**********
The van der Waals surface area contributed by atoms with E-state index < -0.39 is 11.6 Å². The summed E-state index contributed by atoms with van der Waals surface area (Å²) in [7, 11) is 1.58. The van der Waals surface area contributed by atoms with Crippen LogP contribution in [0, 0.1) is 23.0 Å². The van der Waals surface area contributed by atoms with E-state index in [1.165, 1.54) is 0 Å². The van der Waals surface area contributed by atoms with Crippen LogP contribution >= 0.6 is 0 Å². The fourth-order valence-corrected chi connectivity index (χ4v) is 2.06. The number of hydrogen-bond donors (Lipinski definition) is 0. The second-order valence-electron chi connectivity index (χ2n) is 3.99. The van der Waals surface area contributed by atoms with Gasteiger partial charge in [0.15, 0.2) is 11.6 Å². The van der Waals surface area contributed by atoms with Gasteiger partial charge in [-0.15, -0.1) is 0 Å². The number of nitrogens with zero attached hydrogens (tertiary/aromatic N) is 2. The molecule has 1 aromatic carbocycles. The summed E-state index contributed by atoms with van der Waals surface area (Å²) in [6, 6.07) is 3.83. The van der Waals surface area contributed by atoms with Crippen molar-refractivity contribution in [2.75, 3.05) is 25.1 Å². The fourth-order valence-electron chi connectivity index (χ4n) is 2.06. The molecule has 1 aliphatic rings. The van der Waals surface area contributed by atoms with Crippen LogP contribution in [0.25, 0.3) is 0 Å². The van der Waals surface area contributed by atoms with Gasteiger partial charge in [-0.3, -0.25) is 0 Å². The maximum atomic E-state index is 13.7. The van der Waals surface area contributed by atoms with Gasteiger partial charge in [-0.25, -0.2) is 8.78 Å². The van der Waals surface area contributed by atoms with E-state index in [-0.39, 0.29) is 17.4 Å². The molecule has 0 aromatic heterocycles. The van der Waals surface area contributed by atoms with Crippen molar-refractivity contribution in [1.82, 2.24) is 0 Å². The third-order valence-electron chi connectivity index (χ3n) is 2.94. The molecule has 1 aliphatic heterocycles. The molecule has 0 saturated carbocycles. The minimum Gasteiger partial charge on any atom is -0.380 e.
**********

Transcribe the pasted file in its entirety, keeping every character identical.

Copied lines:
The van der Waals surface area contributed by atoms with E-state index < -0.39 is 11.6 Å². The summed E-state index contributed by atoms with van der Waals surface area (Å²) in [7, 11) is 1.58. The van der Waals surface area contributed by atoms with Crippen LogP contribution in [0, 0.1) is 23.0 Å². The van der Waals surface area contributed by atoms with E-state index in [1.165, 1.54) is 0 Å². The van der Waals surface area contributed by atoms with Crippen LogP contribution >= 0.6 is 0 Å². The fourth-order valence-corrected chi connectivity index (χ4v) is 2.06. The number of hydrogen-bond donors (Lipinski definition) is 0. The second-order valence-electron chi connectivity index (χ2n) is 3.99. The van der Waals surface area contributed by atoms with Gasteiger partial charge in [0.15, 0.2) is 11.6 Å². The van der Waals surface area contributed by atoms with Gasteiger partial charge in [-0.15, -0.1) is 0 Å². The number of nitrogens with zero attached hydrogens (tertiary/aromatic N) is 2. The molecule has 1 aromatic carbocycles. The summed E-state index contributed by atoms with van der Waals surface area (Å²) in [6, 6.07) is 3.83. The van der Waals surface area contributed by atoms with Crippen molar-refractivity contribution in [2.75, 3.05) is 25.1 Å². The fourth-order valence-electron chi connectivity index (χ4n) is 2.06. The molecule has 1 aliphatic rings. The van der Waals surface area contributed by atoms with Crippen LogP contribution in [0.25, 0.3) is 0 Å². The van der Waals surface area contributed by atoms with Gasteiger partial charge in [-0.3, -0.25) is 0 Å². The maximum atomic E-state index is 13.7. The van der Waals surface area contributed by atoms with Gasteiger partial charge in [-0.25, -0.2) is 8.78 Å². The van der Waals surface area contributed by atoms with E-state index in [-0.39, 0.29) is 17.4 Å². The molecule has 0 aromatic heterocycles. The van der Waals surface area contributed by atoms with Crippen molar-refractivity contribution in [1.82, 2.24) is 0 Å². The third-order valence-electron chi connectivity index (χ3n) is 2.94. The molecule has 1 aliphatic heterocycles. The molecule has 0 saturated carbocycles. The minimum Gasteiger partial charge on any atom is -0.380 e.